At nearly 11 pm on the eve of the pivotal Indiana primary, U.S. Rep. Eric Swalwell has something on his mind.
Swalwell pulls out his cellphone, holds it within selfie range and launches an impromptu session of Facebook Live from his kitchen, in a kind of modern twist on President Franklin Delano Roosevelt's intimate 'fireside chat' radio addresses.
"Why do we not have online voting?" Swalwell asks, laptop bag visible in the background, tossed casually on the kitchen counter. "There's a security system in place already — on our cellphones. We already use biometrics to log into our banking. We use it to log into our health records. Why can't we have online safe and secure voting?"
More and more members of Congress (75 at rough count) are using Facebook Live to reach and engage with constituents. This particular "night owl" installment attracted some 2,000 viewers at a time that's well past traditional office hours. That's the point, says Swalwell in an interview with Recode: To make himself accessible to constituents of the 15th Congressional district in California's East Bay, in a manner, and at times, that are convenient.
"I expected to be on for five minutes, and it was a 27-minute town hall where I interacted, had a virtual handshake, with dozens of constituents," Swalwell said. "I could read their questions and give them live answers."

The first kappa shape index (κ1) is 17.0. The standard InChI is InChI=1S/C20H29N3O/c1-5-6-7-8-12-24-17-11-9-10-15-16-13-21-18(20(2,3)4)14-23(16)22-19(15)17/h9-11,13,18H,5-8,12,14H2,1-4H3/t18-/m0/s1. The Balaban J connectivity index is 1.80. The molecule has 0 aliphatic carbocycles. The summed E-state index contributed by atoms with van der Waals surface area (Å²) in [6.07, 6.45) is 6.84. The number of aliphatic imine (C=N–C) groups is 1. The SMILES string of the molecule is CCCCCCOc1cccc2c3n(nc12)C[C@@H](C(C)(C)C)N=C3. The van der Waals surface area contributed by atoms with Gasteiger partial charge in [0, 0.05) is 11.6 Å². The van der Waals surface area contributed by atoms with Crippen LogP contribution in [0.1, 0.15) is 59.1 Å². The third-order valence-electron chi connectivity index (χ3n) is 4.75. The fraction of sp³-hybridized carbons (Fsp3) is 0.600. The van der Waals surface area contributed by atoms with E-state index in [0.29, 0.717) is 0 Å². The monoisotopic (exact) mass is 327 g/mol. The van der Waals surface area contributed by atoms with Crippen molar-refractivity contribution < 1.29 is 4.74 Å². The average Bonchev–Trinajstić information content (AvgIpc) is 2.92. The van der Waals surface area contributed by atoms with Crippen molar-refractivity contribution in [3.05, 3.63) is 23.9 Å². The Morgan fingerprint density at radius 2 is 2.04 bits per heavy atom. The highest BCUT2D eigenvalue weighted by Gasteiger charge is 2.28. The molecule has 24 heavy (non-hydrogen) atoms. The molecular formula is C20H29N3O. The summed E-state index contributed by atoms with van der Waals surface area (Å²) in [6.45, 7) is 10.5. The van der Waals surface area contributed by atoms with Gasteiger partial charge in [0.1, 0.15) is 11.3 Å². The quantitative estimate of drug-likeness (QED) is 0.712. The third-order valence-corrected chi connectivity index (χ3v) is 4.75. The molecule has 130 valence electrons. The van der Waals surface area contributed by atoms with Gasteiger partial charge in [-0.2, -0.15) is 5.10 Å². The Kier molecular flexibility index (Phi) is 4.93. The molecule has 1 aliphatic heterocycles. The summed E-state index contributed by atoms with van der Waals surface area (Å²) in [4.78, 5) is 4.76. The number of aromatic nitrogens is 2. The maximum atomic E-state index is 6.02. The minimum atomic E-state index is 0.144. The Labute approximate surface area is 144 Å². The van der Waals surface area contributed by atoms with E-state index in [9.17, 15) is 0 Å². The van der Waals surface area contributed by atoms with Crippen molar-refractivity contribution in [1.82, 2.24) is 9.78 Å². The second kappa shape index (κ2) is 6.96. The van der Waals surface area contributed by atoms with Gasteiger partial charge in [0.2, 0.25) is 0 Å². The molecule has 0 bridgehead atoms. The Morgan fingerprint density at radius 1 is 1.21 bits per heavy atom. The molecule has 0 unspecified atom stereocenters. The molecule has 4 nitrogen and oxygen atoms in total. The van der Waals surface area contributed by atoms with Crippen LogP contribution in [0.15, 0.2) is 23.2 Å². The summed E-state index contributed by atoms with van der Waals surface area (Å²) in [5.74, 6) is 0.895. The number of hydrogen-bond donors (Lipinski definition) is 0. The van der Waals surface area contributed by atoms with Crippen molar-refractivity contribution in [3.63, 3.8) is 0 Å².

The two-term Congressman said he applies the lessons he learned as a prosecutor in the Alameda County District Attorney’s Office. Some jurors are moved by seeing the murder weapon placed on the table in front of them, he said. Others are swayed by a recap of witness testimony, while some prefer a slide deck presentation.
"There's no silver bullet," Swalwell said. "There’s no one way of doing it."
Social media allows the 35-year-old Democrat from Dublin, Calif., to remain in contact with voters on multiple platforms, such as Snapchat, Instagram and Twitter. His deftness with emerging digital platforms earned him the moniker the "Snapchat king of Congress."
He jokingly referred to himself as "in-house IT" for prodding other members of the Democratic caucus to use technology to reach voters — particularly those ages 18 to 34 year, millions of whom use these platforms daily.
These platforms have proved essential tools for Swalwell as one of 14 Democratic members of Congress who launched the Future Forum, a group focused on the issues of concern to millennials. The technology helps remove some of the distance and distrust many Americans, particularly younger voters, have for government.
Swalwell appears to have made at least a cultural mark. His habit of Tweeting and Instagramming a photo of his foot every time he boards a plane to head home to the district (something he pledged to do each weekend) has become its own hashtag, #Swalwelling.
This article originally appeared on Recode.net.